To cause the resonant frequency to occur, a capacitor is added in parallel to the coil to cause the LC tank circuit. As the inductance starts reducing, the frequency shifts upward changing the amplitude throughout. In contrast to a capacitive sensor, inductive sensing is able to operate reliably in the presence of water thanks to the removal of a dielectric from the sensor. This advantage brings inductive sensing touch sensing to a wide range of applications that involve liquids such as underwater equipment, flow meters, RPM detection, medical instruments and many others. Inductive sensing also supports biomedical applications. In general applications, inductive sensing enables replacement of mechanical switches and proximity sensing of metal objects. For example, in automotive applications, inductive sensing can be used to replace mechanical handles as well as detect car proximity. Some of these examples will be discussed in detail later..

Read the full article in the May 346 issue of Circuit Cellar
(Full article word count: 1842 words; Figure count: 6 Figures.)

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Next Newsletter: Automotive Electronics

Coming to your inbox tomorrow: Circuit Cellar’s Automotive Electronics newsletter. April has a 5th Tuesday, so we’re bringing you a bonus newsletter:
Automotive Electronics. Automotive dashboard are evolving into so-called infotainment systems at the same time more of the car is being controlled by embedded  computing. That’s driving a need for powerful MCU-based solutions that support these trends. This newsletter looks at the latest technology trends and product developments in automotive electronics.

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Analog & Power. (5/7) This newsletter content zeros in on the latest developments in analog and power technologies including DC-DC converters, AD-DC converters, power supplies, op amps, batteries and more.

Microcontroller Watch (5/14) This newsletter keeps you up-to-date on latest microcontroller news. In this section, we examine the microcontrollers along with their associated tools and support products.

IoT Technology Focus. (5/21) Covers what’s happening with Internet-of-Things (IoT) technology–-from devices to gateway networks to cloud architectures. This newsletter tackles news and trends about the products and technologies needed to build IoT implementations and devices.

Embedded Boards.(5/28) The focus here is on both standard and non-standard embedded computer boards that ease prototyping efforts and let you smoothly scale up to production volumes.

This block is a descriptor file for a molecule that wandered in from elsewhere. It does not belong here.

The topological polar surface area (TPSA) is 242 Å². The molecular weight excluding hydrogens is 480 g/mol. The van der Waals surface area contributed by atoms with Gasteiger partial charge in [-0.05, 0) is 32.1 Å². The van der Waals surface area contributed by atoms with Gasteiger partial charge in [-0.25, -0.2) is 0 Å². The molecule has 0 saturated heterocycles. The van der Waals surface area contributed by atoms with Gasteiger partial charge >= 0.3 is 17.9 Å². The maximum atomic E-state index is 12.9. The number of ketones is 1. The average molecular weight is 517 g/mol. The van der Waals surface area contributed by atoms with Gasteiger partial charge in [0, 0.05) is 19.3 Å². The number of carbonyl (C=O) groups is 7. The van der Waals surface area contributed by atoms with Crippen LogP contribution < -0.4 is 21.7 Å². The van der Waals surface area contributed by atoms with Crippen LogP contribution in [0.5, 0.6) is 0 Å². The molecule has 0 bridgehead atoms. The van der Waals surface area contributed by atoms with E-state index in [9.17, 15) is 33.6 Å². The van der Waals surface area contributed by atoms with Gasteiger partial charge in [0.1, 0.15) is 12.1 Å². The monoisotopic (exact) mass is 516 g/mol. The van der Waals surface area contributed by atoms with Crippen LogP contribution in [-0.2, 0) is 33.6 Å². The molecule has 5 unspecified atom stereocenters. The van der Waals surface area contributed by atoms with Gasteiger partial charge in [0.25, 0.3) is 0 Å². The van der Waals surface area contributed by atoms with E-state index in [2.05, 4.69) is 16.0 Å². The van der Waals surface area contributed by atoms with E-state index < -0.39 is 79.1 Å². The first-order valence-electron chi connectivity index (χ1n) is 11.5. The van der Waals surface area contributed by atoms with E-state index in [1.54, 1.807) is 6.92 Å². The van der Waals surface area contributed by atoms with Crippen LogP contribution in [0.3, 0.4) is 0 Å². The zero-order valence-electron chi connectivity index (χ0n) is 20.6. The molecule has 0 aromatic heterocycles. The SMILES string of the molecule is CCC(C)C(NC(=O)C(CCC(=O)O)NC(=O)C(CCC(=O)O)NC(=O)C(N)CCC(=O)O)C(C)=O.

Next Newsletter: Embedded Boards

Coming to your inbox tomorrow: Circuit Cellar’s Embedded Boards newsletter. Tomorrow’s newsletter content focuses on both standard and non-standard embedded computer boards that ease prototyping efforts and let you smoothly scale up to production volumes.

Bonus: We’ve added Drawings for Free Stuff to our weekly newsletters. Make sure you’ve subscribed to the newsletter so you can participate.

Already a Circuit Cellar Newsletter subscriber? Great!
You’ll get your
Embedded Boards newsletter issue tomorrow.

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Don’t be left out! Sign up now:

Our weekly Circuit Cellar Newsletter will switch its theme each week, so look for these in upcoming weeks:

April has a 5th Tuesday, so we’re bringing you a bonus newsletter:
Automotive Electronics (4/30)  Automotive dashboard are evolving into so-called infotainment systems at the same time more of the car is being controlled by embedded  computing. That’s driving a need for powerful MCU-based solutions that support these trends. This newsletter looks at the latest technology trends and product developments in automotive electronics.

Analog & Power. (5/7) This newsletter content zeros in on the latest developments in analog and power technologies including DC-DC converters, AD-DC converters, power supplies, op amps, batteries and more.

Microcontroller Watch (5/14) This newsletter keeps you up-to-date on latest microcontroller news. In this section, we examine the microcontrollers along with their associated tools and support products.

IoT Technology Focus. (5/21) Covers what’s happening with Internet-of-Things (IoT) technology–-from devices to gateway networks to cloud architectures. This newsletter tackles news and trends about the products and technologies needed to build IoT implementations and devices.

May Circuit Cellar: Sneak Preview

The May issue of Circuit Cellar magazine is out next week!. We’ve been hard at work laying the foundation and nailing the beams together with a sturdy selection of  embedded electronics articles just for you. We’ll soon be inviting you inside this 84-page magazine.

Not a Circuit Cellar subscriber?  Don’t be left out! Sign up today:

 

Here’s a sneak preview of May 2019 Circuit Cellar:

EMBEDDED COMPUTING AT WORK

Technologies for Digital Signage
Digital signage ranks among the most dynamic areas of today’s embedded computing space. Makers of digital signage players, board-level products and other technologies continue to roll out new solutions for implementing powerful digital signage systems. Circuit Cellar Chief Editor Jeff Child looks at the latest technology trends and product developments in digital signage.

PC/104 and PC/104 Family Boards
PC/104 has come a long way since its inception over 25 ago. With its roots in ISA-bus PC technology, PC/104 evolved through the era of PCI and PCI Express by spinning off its wider family of follow on versions including PC/104-Plus, PCI-104, PCIe/104 and PCI/104-Express. This Product Focus section updates readers on these technology trends and provides a product gallery of representative PC/104 and PC/104-family boards.

TOOLS & TECHNIQUES FOR EMBEDDED ENGINEERING

Code Analysis Tools